'From the heart': Mullin's decision to leave St. John's
By DOUG FEINBERG
AP Basketball Writer
NEW YORK (AP) - Chris Mullin felt in his heart it was time to leave St. John's.
He stepped down this month after four years as coach at the school where he starred in the 1980s.
"It got to a certain point for me to do something different," Mullin told The Associated Press on Monday. "Straight from the heart and gut, when you do it that way it's natural. It wasn't anything but that. I'm excited to do some different things."
Mullin had two years remaining on his contract. At the time he resigned, he mentioned a "recent personal loss." Older brother Roddy died in March after battling cancer for years.
The 55-year-old coach was coming off his first winning season and only trip to the NCAA Tournament, an accomplishment he described as a "lifetime memory." The Red Storm lost to Arizona State in a First Four game last month.
"I think it's all about timing. I had four great years," Mullin said. "It was time to do something different. It's a lot of work, it's time consuming. We grew each year. Last year we had incredible success from where we came from. We had steady progress each year, which was hard to do."
Mullin was happy with the Red Storm's recent hiring of Mike Anderson, who was announced as the new coach Friday after he was fired at Arkansas last month.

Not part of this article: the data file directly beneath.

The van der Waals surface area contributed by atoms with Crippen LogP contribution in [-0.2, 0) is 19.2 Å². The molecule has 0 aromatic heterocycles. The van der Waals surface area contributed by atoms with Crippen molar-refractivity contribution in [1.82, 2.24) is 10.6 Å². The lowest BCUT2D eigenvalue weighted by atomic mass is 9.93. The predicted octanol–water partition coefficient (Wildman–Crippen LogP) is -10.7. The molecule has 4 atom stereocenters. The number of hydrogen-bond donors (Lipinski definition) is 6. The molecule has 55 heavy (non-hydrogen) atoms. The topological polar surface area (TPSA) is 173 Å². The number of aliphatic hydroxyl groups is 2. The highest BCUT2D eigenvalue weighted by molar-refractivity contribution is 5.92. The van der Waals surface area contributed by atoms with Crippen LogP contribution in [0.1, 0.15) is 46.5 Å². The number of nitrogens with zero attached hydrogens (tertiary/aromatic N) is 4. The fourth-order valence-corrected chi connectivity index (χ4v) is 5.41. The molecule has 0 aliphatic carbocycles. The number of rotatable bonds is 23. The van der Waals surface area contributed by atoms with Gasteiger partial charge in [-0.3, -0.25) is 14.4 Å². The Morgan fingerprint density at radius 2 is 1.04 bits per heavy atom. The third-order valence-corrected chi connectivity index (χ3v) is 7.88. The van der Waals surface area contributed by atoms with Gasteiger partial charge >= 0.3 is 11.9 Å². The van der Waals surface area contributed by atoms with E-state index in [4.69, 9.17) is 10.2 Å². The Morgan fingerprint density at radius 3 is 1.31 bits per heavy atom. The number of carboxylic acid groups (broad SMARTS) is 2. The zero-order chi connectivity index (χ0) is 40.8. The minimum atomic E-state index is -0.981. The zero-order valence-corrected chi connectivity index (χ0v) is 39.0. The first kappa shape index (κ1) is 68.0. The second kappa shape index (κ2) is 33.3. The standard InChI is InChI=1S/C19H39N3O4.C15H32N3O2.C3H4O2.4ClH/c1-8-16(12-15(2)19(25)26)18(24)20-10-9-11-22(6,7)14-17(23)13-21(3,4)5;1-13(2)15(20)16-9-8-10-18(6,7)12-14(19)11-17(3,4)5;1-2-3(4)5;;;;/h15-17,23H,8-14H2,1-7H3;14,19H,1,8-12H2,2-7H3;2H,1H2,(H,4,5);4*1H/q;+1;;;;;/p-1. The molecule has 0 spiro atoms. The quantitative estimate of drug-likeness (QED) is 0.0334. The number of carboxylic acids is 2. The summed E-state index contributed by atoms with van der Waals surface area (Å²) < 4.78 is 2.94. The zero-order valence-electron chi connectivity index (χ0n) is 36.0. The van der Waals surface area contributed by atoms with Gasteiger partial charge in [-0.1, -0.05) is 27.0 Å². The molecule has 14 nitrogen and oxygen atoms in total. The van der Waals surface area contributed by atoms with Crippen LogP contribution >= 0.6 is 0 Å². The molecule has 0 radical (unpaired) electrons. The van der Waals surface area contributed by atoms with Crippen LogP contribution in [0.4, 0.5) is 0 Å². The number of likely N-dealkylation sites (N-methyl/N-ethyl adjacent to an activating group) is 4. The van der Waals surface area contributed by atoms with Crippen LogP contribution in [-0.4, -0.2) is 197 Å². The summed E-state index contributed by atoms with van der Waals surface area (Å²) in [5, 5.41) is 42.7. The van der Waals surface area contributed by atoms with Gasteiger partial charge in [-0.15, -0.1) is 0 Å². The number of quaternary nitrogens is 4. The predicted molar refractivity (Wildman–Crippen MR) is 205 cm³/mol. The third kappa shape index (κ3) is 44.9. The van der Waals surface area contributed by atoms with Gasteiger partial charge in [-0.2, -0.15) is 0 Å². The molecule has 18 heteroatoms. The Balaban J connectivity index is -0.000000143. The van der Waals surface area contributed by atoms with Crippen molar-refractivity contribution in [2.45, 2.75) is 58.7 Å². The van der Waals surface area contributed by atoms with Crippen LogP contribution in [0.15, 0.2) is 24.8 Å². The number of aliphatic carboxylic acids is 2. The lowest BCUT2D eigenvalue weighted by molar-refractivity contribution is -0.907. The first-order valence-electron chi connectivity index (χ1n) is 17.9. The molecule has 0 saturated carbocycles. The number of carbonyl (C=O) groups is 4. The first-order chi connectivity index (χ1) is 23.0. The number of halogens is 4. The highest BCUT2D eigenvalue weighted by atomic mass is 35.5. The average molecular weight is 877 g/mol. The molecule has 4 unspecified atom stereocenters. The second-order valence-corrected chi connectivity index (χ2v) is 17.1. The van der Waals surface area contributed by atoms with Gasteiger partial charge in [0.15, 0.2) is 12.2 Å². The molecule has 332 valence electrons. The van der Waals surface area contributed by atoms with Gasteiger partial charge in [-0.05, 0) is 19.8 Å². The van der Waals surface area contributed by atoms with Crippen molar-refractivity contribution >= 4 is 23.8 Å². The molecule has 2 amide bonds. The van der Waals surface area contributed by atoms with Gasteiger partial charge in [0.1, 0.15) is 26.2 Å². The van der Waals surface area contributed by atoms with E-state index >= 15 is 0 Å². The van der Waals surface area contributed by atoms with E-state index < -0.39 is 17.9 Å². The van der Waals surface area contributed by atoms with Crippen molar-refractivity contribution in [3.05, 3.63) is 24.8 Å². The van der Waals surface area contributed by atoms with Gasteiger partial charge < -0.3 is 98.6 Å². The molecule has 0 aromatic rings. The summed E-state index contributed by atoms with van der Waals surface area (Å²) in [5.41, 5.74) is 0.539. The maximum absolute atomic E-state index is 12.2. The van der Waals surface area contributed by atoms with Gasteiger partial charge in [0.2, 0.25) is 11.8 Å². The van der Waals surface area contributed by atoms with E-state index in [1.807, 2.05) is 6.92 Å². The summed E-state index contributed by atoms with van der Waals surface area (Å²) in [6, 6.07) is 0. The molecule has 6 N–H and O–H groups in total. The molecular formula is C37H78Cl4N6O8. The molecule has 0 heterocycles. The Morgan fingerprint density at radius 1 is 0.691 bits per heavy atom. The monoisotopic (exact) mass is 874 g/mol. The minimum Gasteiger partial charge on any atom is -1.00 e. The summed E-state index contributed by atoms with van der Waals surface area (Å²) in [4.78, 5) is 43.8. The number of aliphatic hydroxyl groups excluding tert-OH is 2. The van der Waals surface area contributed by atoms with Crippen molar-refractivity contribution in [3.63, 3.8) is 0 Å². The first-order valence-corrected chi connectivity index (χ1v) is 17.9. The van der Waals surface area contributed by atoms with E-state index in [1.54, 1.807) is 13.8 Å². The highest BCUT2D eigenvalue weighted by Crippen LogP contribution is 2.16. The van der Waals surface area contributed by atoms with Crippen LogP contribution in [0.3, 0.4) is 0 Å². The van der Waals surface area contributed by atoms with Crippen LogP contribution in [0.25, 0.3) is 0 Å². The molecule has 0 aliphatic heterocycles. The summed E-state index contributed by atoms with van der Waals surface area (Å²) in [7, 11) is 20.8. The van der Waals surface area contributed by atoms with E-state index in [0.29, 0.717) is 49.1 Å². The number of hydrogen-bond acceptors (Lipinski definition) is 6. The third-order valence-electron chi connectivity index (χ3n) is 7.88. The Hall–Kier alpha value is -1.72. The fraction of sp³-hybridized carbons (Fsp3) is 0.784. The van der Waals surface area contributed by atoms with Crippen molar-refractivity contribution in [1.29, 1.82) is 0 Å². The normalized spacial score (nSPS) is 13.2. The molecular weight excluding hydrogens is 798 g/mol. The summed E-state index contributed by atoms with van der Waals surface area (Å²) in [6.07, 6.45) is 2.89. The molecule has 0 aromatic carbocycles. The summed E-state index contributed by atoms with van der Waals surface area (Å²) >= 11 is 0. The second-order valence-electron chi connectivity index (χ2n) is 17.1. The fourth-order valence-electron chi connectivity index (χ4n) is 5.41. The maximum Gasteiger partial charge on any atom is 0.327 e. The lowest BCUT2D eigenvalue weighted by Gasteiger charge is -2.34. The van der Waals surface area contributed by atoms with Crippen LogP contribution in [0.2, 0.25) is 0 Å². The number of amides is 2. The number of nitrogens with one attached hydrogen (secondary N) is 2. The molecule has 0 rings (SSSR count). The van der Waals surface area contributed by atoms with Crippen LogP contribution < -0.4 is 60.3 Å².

"He's a great selection. He's got a great track record, I got friends that know him," the Hall of Famer said. "Some of my friends who played at Arkansas know him well. He's a class guy, great fit. He'll do a good job."
Mullin holds no ill-will toward St. John's.
"That place and I go back to when I was 10 years old with coach (Lou) Carnesecca," he said. "It will continue. I met my wife there. It's beyond my playing and coaching there. It's a special place for me and always will be."
Mullin is now an ambassador for USA Basketball's 3-on-3 initiative, with the game to debut at the 2020 Tokyo Olympics. He's been associated with USA Basketball for nearly 40 years, playing on the 1984 and 1992 Olympic teams. Now he's excited to be talking up the schoolyard game that's in his blood.
"It's something we've always done in the parks and it's the core of basketball," Mullin said. "It really emphasizes the fundamentals of the game."
Mullin knew which of his three Dream Team teammates from 1992 he would want on a 3-on-3 team.
"Larry, Magic and Michael," Mullin said smiling.
Follow Doug Feinberg on Twitter at http://www.twitter.com/dougfeinberg
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